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Green tea extract is an extremely popular supplement that people take to promote weight loss. The active ingredients in green tea include caffeine and epigallocatechin gallate (EGCG). Green tea extract appears to have few side effects other than elevated heart rate and small increases in blood pressure, but research indicates that green tea extract can be toxic to the liver and has no long-term effects on body composition.

Epigallocatechin gallate (EGCG) is a polyphenol found in green tea extract. A study on mice from China and Rutgers University found that EGCG was toxic to the liver by reducing important antioxidants that protect it from free radical damage. Free radicals are highly reactive chemicals linked to cell membrane damage, destruction of DNA, and cell death.

A study led by Herbert Bonkovsky at the Wake Forest University School of Medicine reported that EGCG is toxic to the liver when taken in high doses. Researchers reported that at least 20 cases of liver injury have stemmed from green tea extract supplements. They stated, however, that these findings do not apply to consumption of green tea because the EGCG levels do not approach those found in green tea extract supplements. We are in the dark about the dangers of herbal products such as green tea extract. While people from China have consumed green tea for centuries, it is only recently that we have been able to concentrate key ingredients in herbal products such as EGCG, promoting the consumption of higher dosages that may lead to adverse side effects.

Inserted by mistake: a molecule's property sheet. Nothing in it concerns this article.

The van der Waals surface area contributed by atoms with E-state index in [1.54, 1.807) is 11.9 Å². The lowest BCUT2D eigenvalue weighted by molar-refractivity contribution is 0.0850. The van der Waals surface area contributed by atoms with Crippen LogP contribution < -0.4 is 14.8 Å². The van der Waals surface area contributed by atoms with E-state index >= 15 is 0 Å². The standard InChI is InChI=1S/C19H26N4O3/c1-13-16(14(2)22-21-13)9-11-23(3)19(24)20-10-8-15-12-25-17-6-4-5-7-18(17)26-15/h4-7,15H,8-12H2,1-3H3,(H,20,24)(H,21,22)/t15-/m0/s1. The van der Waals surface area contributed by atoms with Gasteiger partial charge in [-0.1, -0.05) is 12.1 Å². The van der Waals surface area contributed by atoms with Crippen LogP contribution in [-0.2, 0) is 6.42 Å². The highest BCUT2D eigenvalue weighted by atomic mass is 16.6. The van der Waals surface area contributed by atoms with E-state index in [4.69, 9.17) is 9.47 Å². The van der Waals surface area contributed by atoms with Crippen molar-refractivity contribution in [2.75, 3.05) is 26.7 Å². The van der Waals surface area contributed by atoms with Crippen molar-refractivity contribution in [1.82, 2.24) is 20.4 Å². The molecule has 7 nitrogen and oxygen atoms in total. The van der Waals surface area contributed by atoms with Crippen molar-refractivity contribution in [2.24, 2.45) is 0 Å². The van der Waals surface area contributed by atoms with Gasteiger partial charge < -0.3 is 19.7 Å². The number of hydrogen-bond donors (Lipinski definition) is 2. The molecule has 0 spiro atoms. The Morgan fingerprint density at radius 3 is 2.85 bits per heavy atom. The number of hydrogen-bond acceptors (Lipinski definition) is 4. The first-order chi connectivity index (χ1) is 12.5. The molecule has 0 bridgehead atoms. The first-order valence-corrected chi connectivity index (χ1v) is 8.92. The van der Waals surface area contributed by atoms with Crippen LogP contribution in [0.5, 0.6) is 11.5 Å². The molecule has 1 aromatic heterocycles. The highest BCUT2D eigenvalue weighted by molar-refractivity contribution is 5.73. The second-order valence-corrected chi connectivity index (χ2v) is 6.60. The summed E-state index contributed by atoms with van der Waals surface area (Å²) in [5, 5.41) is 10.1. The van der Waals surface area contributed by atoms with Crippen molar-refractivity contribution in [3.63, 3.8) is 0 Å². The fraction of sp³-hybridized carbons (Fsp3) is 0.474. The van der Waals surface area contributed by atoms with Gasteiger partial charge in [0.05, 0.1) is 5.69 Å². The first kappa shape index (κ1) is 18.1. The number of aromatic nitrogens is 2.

Another study linked the consumption of green tea extract to liver cancer. Catechins are a second group antioxidants also found in green tea. In a study of more than 18,000 men, Lesley Butler and colleagues, from the University of Pittsburgh Cancer Institute, found that high levels of catechins were linked to markers of liver cancer in people who were prone toward the disease. Blood catechins increase in direct proportion to their consumption in the diet. Taking high doses of green tea extract could be deadly in high-risk people. The researchers noted that the incidence of liver cancer was much higher in China than in the United States, as green tea is a staple of the Chinese diet.

High intake of green tea and green tea extract might be toxic to the liver. In one of the first case reports associating hepatitis with the consumption of brewable green tea, a healthy 16-year-old girl in England developed acute hepatitis after drinking three cups per day of Chinese brewable green tea, purchased online, for three months. After the consumption of green tea was stopped, there was a rapid and sustained recovery from hepatitis.

Other research found that green tea has no long-term effects on body composition. A 12-week study of 60 young adult men and women showed that it had no effect on fat absorption, resting energy expenditure and body composition. By itself, EGCG is not effective for increasing weight loss.

New reports are emerging that describe mechanisms or conditions involved in possible liver damage as well as continuing cases of “drug-induced liver injury” occurring in people using EGCG-containing products. There are many reports that support both the idea that consumption of a great amount of EGCG can induce hepatocellular toxicity (liver damage) and that certain common drugs and supplements may exacerbate this.

The limited benefit of green tea extracts for weight loss does not appear to be worth the risk. Therefore, green tea extract containing concentrated EGCG is not recommended because of possible liver toxicity.